Fri, 29 May 2020

The already-slow internet in Tajikistan ground even slower this week following criticism from President Emomali Rahmon, who expressed fears about the risk of online communication bolstering terrorism.

Speaking at a meeting of post-Soviet security officials on May 21, Rahmon said more needed to be done to combat the activity of extremists in the virtual space.

By the same evening, Tajik authorities had sprung into action, extending the blockages on websites to all Google resources, which meant that internet users could not access Gmail, YouTube or Google Drive, among other things. Twitter, Facebook, Instagram and other social media sites are also off-limits.

VPNs, the software that many use to circumvent blocks, are also performing patchily. And people with Android telephones cannot experiment with downloading any others since Google Play is blocked.

The intense escalation of censorship has come hand in hand with a severe deterioration in the speed of the internet.

Although this situation appears to have been instigated by Rahmon's remarks, it is also likely that it is in part a reaction to the bloodshed at a prison near Dushanbe over the weekend that left more than 30 people dead. Several of those killed were members of a banned opposition party.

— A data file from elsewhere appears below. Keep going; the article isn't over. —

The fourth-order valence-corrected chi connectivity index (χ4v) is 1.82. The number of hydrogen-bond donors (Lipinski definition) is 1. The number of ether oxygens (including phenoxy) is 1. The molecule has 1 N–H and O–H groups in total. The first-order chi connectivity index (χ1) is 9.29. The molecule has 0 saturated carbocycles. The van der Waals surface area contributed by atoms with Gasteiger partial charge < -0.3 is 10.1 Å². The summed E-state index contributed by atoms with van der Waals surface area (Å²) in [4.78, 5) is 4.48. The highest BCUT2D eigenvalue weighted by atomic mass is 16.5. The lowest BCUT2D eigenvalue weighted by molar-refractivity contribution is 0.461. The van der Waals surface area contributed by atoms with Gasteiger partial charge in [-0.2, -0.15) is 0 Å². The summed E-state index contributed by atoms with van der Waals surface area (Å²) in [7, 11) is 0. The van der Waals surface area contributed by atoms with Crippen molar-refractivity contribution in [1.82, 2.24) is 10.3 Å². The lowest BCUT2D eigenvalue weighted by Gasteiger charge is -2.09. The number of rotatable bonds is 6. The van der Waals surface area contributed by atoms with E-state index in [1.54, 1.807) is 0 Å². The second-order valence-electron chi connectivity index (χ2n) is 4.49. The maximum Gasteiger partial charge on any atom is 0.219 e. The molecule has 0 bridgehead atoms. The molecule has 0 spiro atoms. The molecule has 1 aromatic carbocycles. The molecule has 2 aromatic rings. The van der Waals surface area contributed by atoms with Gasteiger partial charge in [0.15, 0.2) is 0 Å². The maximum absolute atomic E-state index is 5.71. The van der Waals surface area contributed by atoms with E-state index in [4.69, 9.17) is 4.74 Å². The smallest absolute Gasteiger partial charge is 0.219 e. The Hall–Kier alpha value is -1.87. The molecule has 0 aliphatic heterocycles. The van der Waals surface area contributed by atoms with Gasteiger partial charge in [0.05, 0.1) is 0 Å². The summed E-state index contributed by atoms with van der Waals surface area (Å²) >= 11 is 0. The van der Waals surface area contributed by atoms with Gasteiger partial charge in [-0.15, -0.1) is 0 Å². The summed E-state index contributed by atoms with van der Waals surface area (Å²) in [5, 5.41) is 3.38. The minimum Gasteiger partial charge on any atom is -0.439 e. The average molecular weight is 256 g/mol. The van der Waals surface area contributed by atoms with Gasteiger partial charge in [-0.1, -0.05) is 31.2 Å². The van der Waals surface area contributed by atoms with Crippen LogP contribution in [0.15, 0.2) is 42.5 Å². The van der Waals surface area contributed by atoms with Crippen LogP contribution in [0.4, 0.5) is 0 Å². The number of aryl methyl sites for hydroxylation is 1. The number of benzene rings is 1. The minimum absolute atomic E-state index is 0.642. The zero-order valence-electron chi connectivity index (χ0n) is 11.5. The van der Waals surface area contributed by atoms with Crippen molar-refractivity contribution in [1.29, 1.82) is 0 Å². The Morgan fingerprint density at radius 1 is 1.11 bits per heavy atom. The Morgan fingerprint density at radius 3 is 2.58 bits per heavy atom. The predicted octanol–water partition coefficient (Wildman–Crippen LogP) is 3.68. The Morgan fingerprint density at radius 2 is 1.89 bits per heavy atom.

Tajik authorities made a pass at appearing transparent initially by issuing a detailed press release about the incident, which they pinned on the Islamic State group, but they have made no attempt to enable an independent investigation. Several prisoners killed in the violence were buried before they could be view by their relatives.

Opposition activists in exile have detailed what information they have been able to obtain and have go on to accuse the government of possibly being behind the bloodshed. Photos of the one person whose body was released appeared to show signs of gunshot wounds, the activists said.

Rapid deterioration of internet service provision routinely follows in Tajikistan in the wake of instances of unrest. This is used as a crude measure by which to prevent news about the events spreading domestically.

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